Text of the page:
What is a Digital Signature?

What is a Digital Signature?

A digital signature is a virtual fingerprint used to identify users, validate their consent and protect data in digital communications. Examples include tokens, biometric data, passwords, and digitized handwritten signatures. They are used in emails, credit card transactions, or legal documents.

Digital signatures ensure privacy, authentication, integrity, and non-repudiation.

An Advanced Electronic Signature (AES) and Qualified Electronic Signature (QES) have asymmetric cryptography technology and public key infrastructure containing a digital certificate and the highest security level. For example, a sender uses a hash algorithm to create a hash of data. He then feeds his private key and the hash data into a signature algorithm to create the digital signature. This signature is attached to the hashed data and sent to the receiver.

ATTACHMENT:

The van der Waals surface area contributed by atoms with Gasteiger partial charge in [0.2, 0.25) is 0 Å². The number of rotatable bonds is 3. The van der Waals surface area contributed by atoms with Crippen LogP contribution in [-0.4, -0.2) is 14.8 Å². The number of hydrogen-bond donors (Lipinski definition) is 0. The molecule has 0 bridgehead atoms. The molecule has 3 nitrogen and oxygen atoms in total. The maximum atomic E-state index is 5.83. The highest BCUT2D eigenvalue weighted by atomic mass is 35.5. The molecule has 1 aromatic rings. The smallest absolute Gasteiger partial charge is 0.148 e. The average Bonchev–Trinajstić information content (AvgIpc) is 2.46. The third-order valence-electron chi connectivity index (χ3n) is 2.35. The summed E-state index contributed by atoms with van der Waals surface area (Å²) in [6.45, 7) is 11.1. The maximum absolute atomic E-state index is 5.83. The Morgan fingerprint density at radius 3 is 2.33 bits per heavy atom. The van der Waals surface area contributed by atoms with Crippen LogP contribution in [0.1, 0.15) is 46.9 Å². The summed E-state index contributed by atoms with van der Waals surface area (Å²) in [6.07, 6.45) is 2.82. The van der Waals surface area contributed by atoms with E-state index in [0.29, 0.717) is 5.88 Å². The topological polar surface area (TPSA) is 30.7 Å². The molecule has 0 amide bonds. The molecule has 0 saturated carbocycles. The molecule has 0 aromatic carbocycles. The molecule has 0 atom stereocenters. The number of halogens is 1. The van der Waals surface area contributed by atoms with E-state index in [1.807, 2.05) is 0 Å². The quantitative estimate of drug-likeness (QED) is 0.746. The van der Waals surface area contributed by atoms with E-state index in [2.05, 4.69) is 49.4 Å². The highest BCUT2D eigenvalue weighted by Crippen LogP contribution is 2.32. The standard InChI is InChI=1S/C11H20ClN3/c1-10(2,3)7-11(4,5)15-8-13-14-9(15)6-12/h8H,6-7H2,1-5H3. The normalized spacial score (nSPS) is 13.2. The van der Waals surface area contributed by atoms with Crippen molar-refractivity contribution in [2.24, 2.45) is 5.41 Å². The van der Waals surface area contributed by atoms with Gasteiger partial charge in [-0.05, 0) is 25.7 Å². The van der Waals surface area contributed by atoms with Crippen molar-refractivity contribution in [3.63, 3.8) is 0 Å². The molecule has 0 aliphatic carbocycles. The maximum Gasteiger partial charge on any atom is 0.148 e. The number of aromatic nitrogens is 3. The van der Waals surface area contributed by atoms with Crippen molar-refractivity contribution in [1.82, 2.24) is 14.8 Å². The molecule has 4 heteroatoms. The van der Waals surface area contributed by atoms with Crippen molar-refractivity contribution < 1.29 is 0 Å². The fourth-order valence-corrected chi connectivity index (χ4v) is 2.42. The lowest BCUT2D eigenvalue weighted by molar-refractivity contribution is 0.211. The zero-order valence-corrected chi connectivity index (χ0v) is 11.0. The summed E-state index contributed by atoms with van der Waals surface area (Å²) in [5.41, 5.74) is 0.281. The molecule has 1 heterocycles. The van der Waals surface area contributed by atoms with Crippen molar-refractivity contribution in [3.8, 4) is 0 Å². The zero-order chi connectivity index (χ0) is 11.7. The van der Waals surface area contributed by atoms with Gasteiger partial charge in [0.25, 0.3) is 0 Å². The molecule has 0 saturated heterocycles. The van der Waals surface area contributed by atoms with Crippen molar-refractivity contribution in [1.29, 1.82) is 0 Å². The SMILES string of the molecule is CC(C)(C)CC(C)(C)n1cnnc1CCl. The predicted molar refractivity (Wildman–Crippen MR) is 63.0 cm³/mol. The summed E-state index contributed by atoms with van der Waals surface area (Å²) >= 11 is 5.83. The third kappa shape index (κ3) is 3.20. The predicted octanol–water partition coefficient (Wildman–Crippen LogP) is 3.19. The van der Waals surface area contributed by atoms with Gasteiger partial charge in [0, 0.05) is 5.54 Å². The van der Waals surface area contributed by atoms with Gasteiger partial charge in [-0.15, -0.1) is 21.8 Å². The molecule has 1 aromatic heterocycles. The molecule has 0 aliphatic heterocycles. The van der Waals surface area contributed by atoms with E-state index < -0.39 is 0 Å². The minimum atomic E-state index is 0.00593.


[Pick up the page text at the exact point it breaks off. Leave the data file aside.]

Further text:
The receiver feeds the digital certificate and the public key into a verification algorithm to create an output. The receiver also runs the same hash function on the received data to create a hash value.

For verification, the output received by the verification algorithm and the hash value should match for the receiver to confirm the validity of the digital signature.

Since the sender creates a digital signature using a private key that no one can access, he cannot repudiate signing the data in the future.